ATLANTA (AP) – A large spider native to East Asia has woven its thick golden web on power lines, porches and vegetable gardens across northern Georgia this year – a proliferation that has made some homeowners angry inside and caused a flood of social anxiety. media messages.
On the Atlanta subway, Jennifer Turpin – a self-proclaimed arachnophobe – stopped blowing leaves in her garden after inadvertently stepping into a web created by the spider Joro. Stephen Carter avoided a footpath along the Chattahoochee River where he encountered Joro’s webs every dozen paces.
Further east in Winterville, Georgia, Will Hudson’s porch became unusable amid an abundance of Joro’s 10ft (3m) deep canvases. Hudson estimates he’s killed over 300 of the spiders on his property.
“The webs are a real mess,” said Hudson, an entomologist at the University of Georgia. “No one wants to go out in the morning, go down the steps and have a spider web in their face.”
The Joro – Trichonephila clavata – is one of a group of spiders known as Orb Weavers for their highly organized, wheel-shaped webs. Common in Japan, China, Korea, and Taiwan, Joro females have colorful yellow, blue, and red markings on their bodies. They can be three inches (8 cm) in diameter when their legs are fully extended.
It’s unclear exactly how and when the first Joro spider arrived in the United States. In Georgia, a researcher identified one about 80 miles northeast of Atlanta in 2014. They were also found in South Carolina, and Hudson is confident they will. spread throughout the south.
Researchers at Clemson University in South Carolina said in a fact sheet published online in August that they “do not yet know if there will be any negative impacts of this non-native species on the local ecology. of South Carolina “.
It is also unclear why they are so abundant this year, although experts agree their numbers have skyrocketed.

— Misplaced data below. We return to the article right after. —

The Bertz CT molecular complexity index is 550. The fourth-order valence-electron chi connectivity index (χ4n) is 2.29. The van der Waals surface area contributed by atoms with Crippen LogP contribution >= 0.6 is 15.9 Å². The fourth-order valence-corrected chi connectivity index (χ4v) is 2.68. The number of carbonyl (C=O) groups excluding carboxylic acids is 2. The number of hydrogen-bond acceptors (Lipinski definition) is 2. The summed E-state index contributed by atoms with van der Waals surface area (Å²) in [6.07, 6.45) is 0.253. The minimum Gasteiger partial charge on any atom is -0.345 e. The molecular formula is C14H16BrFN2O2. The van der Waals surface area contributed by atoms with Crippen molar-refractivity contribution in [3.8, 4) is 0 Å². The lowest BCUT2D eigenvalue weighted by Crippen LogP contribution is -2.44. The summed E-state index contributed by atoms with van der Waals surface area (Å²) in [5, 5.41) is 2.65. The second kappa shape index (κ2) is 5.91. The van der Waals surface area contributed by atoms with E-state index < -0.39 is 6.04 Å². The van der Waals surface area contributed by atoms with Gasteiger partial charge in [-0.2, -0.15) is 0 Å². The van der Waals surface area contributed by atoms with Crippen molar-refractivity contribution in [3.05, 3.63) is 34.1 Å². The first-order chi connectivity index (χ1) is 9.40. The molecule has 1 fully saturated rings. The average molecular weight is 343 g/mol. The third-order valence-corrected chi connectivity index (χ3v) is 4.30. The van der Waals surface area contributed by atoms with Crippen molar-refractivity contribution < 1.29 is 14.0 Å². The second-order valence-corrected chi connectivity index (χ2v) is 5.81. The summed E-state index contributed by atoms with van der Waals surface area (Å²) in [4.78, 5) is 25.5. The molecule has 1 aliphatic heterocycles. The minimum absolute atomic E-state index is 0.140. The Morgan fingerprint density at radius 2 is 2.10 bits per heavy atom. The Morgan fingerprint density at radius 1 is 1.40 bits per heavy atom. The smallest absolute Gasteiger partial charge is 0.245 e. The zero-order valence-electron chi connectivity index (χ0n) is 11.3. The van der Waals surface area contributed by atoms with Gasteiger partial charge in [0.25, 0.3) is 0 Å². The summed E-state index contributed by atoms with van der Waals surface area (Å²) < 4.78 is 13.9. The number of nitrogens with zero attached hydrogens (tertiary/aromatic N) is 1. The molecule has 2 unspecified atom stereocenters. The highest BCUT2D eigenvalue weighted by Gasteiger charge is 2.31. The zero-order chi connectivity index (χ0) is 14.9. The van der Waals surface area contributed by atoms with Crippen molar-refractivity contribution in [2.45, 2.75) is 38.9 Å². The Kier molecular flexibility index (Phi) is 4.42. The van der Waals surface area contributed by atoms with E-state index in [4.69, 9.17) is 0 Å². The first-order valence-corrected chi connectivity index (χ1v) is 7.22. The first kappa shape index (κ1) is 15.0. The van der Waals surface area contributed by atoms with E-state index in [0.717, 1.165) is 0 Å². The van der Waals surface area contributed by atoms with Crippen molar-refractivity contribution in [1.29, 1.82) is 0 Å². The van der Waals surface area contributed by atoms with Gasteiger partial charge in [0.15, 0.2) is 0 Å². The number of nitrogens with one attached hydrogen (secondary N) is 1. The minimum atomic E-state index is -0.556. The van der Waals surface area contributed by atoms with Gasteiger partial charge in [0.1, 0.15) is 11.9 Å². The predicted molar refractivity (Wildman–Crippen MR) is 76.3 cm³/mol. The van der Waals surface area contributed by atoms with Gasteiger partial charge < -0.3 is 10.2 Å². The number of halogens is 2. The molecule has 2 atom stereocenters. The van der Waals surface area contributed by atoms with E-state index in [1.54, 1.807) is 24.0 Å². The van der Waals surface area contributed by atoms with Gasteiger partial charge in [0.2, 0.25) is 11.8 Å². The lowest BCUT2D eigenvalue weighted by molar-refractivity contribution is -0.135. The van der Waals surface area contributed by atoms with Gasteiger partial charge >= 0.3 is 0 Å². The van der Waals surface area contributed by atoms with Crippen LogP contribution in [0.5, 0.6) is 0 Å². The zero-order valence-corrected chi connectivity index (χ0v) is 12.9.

“We are seeing natural ebbs and flows in populations of many different species that may be related to local conditions, especially slight changes in precipitation,” said Paula Cushing, an arachnologist at the Denver Museum of Nature & Science.
Cushing and other experts claim that Joros does not pose a threat to humans, dogs and cats and will not bite them unless they feel very threatened. Hudson said a researcher who collected them with her bare hands reported occasional pinching, but said the spiders never broke her skin.
Researchers, however, don’t fully agree on the spider’s possible impact on other species and the environment.
Debbie Gilbert, 67, doesn’t wait to find out. She has adopted a zero tolerance policy for spiders around her home in Norcross, Georgia, twisting their webs with a stick, knocking them down and stomping on them.
“I am not advocating killing anything. I live in peace with all the spiders here and everything, ”she said. “But (Joros) has no place here, that’s all.”
Turpin, 50, tried to set Joro’s spider web on fire in his East Cobb home, but was later afraid it would fall on him and fell into a hole while she was doing quickly reverse. She asked a neighbor to remove it instead.
“I just don’t think I’m going to be gardening anymore,” she said.
Nancy Hinkle, another entomologist at the University of Georgia, said Joros helps suppress mosquitoes and biting flies and is one of the few spiders to catch and eat brown marble bugs, which are serious pests for many cultures.
” That’s wonderful. That’s exciting. Spiders are our friends, ”she said. “They are there to catch any pests that we don’t want in our house.”
Ann Rypstra, who studies spider behavior at the University of Miami, was more cautious in her assessment of the Jora’s potential impacts, saying more research was needed.
“I always err on the side of caution when you have something setting up where it’s not supposed to be,” she said.
Home gardeners and naturalists have expressed concerns about the safety of native spiders and bees and other pollinators.
Cushing said the Joros are probably big enough to tackle large pollinators caught in their webs, but these insects can be an insignificant part of their diet. Rypstra studied a similar species of spider and said their webs are used by other spiders as a food source, so the Joro could help native spiders. But she said there was also evidence that Joros was in competition with other orb weavers.
The bottom line: there are a lot of unknowns.
Most of the Joros are expected to die by the end of November, but they could return in equally large numbers, if not greater, next year, although scientists say even that is difficult to predict with certainty.
Anthony Trendl, homeowner in Suwanee, Georgia, is taking advantage for the time being. He launched a website, jorospider.com, to share his enthusiasm for spiders and foster their understanding. While they raise concern and can be scary, they are also beautiful, he said.
“Things have been difficult,” he said. “I wanted to find good in this world. For me, nature is an easy place to find.